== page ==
The site of London’s Battersea power station has lain unused and derelict for almost 30 years for one simple reason: an unused and derelict power station sits on it. The costs of restoring and maintaining this crumbling monument to respiratory disease means it is no surprise that the site’s owner, Real Estate Opportunities, cannot find a partner for a £5bn redevelopment. Now the Irish developer’s frustrated lenders, which hold £325m of debt, wish to take the site into receivership. Regulators should see sense. The structure, which some think has an architectural beauty reminiscent of a Soviet bunker, should be demolished.

The building has always been the site’s fatal flaw. In 1987 it was sold for £1.5m with plans approved for a theme park. Cost blowouts meant the plan was scrapped. In 1993, a Hong Kong based-company bought it for about £10m and planned a retail and residential complex, but disputes over the power station’s maintenance helped delay construction. In 2006, ownership shifted to Real Estate Opportunities which touted a £5bn retail and residential plan. That now appears dead.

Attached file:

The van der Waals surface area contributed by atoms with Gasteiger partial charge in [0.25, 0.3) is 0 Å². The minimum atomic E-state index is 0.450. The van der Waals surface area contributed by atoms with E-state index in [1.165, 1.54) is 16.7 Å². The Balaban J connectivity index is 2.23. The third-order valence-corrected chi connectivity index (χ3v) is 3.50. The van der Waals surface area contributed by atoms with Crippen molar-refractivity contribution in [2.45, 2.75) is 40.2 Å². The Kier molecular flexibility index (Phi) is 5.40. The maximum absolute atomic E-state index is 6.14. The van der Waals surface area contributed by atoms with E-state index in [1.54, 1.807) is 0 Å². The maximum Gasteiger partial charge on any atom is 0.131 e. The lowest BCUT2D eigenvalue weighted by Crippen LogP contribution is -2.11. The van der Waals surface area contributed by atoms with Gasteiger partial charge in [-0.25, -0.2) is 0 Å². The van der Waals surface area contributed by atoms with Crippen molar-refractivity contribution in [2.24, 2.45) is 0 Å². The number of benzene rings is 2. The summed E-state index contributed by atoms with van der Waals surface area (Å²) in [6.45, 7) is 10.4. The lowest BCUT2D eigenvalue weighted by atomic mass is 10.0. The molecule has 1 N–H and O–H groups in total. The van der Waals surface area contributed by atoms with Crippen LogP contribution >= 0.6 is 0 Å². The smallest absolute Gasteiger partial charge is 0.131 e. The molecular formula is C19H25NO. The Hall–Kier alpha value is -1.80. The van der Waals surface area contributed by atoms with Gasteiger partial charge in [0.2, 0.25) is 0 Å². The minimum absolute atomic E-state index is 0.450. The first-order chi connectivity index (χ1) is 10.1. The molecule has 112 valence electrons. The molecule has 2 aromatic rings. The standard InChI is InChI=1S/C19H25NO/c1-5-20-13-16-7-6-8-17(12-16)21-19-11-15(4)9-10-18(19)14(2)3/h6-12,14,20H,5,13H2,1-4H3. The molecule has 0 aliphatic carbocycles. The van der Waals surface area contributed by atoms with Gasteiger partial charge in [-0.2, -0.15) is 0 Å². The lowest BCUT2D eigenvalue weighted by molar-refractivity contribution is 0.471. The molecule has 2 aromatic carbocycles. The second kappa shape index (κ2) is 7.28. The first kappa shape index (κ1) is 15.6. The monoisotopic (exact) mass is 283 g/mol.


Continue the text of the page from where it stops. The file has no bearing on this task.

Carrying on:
And all this when the site is prime real estate. It is directly on the river Thames, adjacent to a park, and political support for transport links is strong. There is also already one converted old power station nearby – Tate Modern museum of art. One is surely enough.

Most importantly, lawmakers must consider that if developers found the site unfeasible last decade – during one of the greatest property booms in history – there is little hope of a developer taking responsibility for the power station in the foreseeable future. The regeneration of an area of London is at stake in the redevelopment. Battersea power station is a questionable national treasure; its listed status should be reconsidered in light of undeniable economic realities.

E-mail the Lex team in confidence at lex@ft.com

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